My second outing was on my last day. My roommate and I got our butts out of the city and went on a kayaking tour through the mangrove trees and limestone caves. It was absolutely fantastic. We could see monkeys, crabs, fish, mud gliders, and lizards in their natural homes. Our guide was amazing and had learned a combination of words in many different languages. He even spoke to me in Japanese for a bit, and by the end of the trip, he was calling me teacher, and told me I can come back for free kayaking anytime if I teach him more English. He was a gem. 

Things I learned in Thailand:

  • It’s hot. 
  • I suck at bartering 
  • There are tiny invisible things in the ocean (jellyfish) that sting you and I can’t deal with it (damn the jellyfish… damn alllll the jellyfish)
  • Most bathrooms don’t have toilet paper
  • You will forget what it’s like to have a solid bowl movement…

Finally, it came. The day to leave. So after 8 countries, 17 flights, 5 jobs, and 422 days, I prepared to set foot on home soil again. Or should I say home snow. I’m incredibly grateful, amazed, overwhelmed, and touched by all the experiences I’ve had, the people I’ve met, and the things I got to try. The pictures I have don’t do justice to what my eyes have really seen. My feet have walked through 6 seasons, touched down on 12 countries, and wore through an uncountable amount of shoes. I have learned languages, cultures, and life lessons along the way. I have taken trains, planes, cars, motorbikes, busses, ferries, long boats, kayaks, tuk tuks, taxis, hiked, and rode in the back of a truck.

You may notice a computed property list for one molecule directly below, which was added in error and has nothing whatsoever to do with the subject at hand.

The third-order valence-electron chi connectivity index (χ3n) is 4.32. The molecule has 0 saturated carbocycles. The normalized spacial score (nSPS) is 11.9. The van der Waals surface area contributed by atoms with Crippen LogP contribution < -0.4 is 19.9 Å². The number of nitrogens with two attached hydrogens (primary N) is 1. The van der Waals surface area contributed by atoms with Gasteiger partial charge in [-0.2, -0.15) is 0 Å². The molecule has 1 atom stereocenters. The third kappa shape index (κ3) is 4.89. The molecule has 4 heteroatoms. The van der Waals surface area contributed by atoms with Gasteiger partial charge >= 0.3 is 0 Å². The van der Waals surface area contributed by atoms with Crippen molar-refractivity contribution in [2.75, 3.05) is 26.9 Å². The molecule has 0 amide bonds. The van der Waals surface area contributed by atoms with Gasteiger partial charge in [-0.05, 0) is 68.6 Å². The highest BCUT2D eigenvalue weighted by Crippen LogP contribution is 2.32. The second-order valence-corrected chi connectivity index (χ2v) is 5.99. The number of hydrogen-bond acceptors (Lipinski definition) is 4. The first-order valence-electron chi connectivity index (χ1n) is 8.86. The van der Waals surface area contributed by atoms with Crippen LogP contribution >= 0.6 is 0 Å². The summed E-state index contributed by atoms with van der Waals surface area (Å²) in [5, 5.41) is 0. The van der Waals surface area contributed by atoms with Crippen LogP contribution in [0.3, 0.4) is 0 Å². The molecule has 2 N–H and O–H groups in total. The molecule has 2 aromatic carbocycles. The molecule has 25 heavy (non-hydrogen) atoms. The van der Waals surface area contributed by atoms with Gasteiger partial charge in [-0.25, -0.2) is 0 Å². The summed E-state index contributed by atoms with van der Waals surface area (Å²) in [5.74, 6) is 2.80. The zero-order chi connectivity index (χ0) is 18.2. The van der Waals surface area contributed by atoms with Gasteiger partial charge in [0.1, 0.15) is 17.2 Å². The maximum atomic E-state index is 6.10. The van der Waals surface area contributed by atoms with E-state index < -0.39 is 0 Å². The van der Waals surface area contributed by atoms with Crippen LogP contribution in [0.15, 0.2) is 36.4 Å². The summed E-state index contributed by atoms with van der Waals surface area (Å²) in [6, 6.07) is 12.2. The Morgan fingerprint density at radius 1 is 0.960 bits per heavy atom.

Am I excited to come home? Of course! Will i miss this life? Absolutely, but I won’t be settling for good quite yet. Don’t bother asking me what I’m doing next, because I honestly have no clue what even tomorrow holds. All I’m focused on is hugging my parents, kissing my grandma, laughing with my sister, gossiping with my friends, and and doing some much needed laundry. 

Please be patient with me as I come home. After 47 hours of travel across so many time zones, I’ll have some trouble adjusting to life back in Saskatchewan. Return culture shock is a big thing, and I’m trying to prepare myself for it. I’ll be really emotional for a while until I can get myself on my Canadian feet again and I’ll need all the help I can get. I want to see each and every one of you, but please be patient with me. Your support and encouragement over these past months have meant the world to me and have kept me following my dreams. I can’t begin to say thank you enough.

For the last time …
Your Armstrong Abroad

#GoDo – Meet Jack